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The trouble with the past

IT IS LIKE reading Suetonius crossed with Danielle Steel. In a new biography of Cleopatra, the queen remembers the feeling of “Caesar’s chest pressing against her body”. As she steps into a bath, “first, her calves disappear, then her harmonious thighs”.

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A remarkable woman who smuggled herself into an audience with Caesar in a sack, Cleopatra may well have recalled his embraces fondly. Her thighs may even have been harmonious. No one can know for sure—yet Alberto Angela is unrepentant about the “fictionalised parts” of his book, a smash-hit in Italy and now released in English. This, he argues, is the “only possible approach” if writers are to supply the vivid details readers want. “If reality has gone,” he argues, “we can make plausible reconstructions based on what we know.”

Mr Angela’s Egyptian ruler embodies, if in exaggerated form, a wider trend in the writing of history. Modern readers are keen to discover the intimate aspects of bygone lives, especially those of women and minorities (last year books about feminism and race topped non-fiction charts in both Britain and America). Often, though, the patchy documentary record is, in today’s lurid parlance, not putting out. So, increasingly, authors are putting in what is missing, using their imaginations to add flesh to the skeletons of the dead. Sometimes, as in the case of Cleopatra, quite literally.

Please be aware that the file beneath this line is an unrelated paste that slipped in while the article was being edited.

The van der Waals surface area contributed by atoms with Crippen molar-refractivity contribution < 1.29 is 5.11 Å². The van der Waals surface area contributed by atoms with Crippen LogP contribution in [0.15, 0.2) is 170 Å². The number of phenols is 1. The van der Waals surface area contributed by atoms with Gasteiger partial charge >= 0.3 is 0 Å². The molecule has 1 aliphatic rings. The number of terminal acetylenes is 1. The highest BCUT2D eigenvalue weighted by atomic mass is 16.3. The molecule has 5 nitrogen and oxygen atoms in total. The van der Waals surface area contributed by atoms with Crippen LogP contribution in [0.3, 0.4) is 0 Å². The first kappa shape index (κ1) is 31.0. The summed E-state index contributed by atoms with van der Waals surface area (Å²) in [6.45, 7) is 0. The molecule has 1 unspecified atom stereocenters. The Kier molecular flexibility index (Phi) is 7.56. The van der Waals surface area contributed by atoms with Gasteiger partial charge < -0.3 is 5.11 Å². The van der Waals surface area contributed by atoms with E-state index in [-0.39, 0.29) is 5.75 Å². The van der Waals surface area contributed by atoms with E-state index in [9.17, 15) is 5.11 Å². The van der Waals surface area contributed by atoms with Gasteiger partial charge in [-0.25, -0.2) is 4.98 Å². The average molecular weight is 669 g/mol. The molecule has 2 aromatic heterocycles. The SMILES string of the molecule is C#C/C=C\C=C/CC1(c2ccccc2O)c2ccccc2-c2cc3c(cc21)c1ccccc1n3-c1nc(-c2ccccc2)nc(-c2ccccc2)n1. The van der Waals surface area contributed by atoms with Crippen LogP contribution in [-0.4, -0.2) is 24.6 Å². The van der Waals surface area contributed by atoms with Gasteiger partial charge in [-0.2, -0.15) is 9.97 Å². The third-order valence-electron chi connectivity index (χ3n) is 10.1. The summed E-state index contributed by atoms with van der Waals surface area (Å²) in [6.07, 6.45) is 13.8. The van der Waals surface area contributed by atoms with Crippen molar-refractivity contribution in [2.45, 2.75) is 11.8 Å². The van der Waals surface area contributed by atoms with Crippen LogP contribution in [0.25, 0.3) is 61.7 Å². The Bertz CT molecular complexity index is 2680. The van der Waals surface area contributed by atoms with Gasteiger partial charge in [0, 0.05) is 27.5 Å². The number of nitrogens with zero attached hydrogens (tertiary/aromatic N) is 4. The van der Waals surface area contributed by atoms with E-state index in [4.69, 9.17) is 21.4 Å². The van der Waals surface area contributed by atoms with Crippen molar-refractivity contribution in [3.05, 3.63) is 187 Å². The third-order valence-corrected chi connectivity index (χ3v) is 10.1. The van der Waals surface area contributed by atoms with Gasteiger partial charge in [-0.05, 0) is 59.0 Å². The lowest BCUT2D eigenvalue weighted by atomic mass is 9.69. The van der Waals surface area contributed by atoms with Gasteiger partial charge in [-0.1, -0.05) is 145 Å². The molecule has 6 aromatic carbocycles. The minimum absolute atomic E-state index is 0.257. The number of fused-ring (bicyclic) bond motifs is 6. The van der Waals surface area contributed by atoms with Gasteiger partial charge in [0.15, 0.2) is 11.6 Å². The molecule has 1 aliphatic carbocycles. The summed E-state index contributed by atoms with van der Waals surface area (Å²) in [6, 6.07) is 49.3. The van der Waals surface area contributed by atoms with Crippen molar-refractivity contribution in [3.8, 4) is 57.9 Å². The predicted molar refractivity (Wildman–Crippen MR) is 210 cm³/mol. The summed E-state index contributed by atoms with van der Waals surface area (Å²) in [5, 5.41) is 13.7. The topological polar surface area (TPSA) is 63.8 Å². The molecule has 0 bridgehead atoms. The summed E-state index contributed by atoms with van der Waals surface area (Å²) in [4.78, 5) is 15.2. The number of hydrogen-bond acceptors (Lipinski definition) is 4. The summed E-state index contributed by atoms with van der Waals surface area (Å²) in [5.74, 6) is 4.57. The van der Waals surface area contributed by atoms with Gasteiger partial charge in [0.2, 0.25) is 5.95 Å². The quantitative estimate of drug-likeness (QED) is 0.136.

History “is not the past”, Hilary Mantel once said. “It’s what’s left in the sieve when the centuries have run through it.” In the case of the classical world, what is left is sparse. Even very basic things are unknown. “Almost anything with a number on, we don’t know,” says Mary Beard of the University of Cambridge. “We don’t know the date of the eruption of Pompeii…We don’t know the population of the Roman Empire.” Evidence regarding women and minorities is especially thin. There are almost no first-person testimonies from Greek or Roman women. Tantalisingly, Nero’s mother is known to have written a memoir, but it was lost (like almost all classical literature). The poetry of Sappho survives only in scraps.